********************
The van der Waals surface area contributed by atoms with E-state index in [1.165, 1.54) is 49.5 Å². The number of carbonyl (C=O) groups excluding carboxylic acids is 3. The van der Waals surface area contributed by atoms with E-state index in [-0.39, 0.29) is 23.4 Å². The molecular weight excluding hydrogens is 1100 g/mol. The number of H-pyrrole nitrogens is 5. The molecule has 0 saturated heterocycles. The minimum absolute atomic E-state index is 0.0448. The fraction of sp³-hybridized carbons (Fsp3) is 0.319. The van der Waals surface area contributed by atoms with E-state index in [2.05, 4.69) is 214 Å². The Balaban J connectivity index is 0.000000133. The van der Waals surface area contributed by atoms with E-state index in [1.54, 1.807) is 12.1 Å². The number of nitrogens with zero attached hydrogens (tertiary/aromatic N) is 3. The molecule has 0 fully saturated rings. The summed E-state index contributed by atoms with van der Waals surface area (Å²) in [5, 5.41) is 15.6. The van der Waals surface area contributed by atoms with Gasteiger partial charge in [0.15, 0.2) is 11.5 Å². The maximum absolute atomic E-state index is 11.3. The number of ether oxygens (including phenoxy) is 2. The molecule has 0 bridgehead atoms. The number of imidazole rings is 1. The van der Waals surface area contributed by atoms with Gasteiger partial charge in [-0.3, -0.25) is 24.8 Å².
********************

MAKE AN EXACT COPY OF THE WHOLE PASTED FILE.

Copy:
The van der Waals surface area contributed by atoms with E-state index in [1.165, 1.54) is 49.5 Å². The number of carbonyl (C=O) groups excluding carboxylic acids is 3. The van der Waals surface area contributed by atoms with E-state index in [-0.39, 0.29) is 23.4 Å². The molecular weight excluding hydrogens is 1100 g/mol. The number of H-pyrrole nitrogens is 5. The molecule has 0 saturated heterocycles. The minimum absolute atomic E-state index is 0.0448. The fraction of sp³-hybridized carbons (Fsp3) is 0.319. The van der Waals surface area contributed by atoms with E-state index in [2.05, 4.69) is 214 Å². The Balaban J connectivity index is 0.000000133. The van der Waals surface area contributed by atoms with E-state index in [1.54, 1.807) is 12.1 Å². The number of nitrogens with zero attached hydrogens (tertiary/aromatic N) is 3. The molecule has 0 fully saturated rings. The summed E-state index contributed by atoms with van der Waals surface area (Å²) in [5, 5.41) is 15.6. The van der Waals surface area contributed by atoms with Gasteiger partial charge in [0.15, 0.2) is 11.5 Å². The maximum absolute atomic E-state index is 11.3. The number of ether oxygens (including phenoxy) is 2. The molecule has 0 bridgehead atoms. The number of imidazole rings is 1. The van der Waals surface area contributed by atoms with Gasteiger partial charge in [-0.3, -0.25) is 24.8 Å².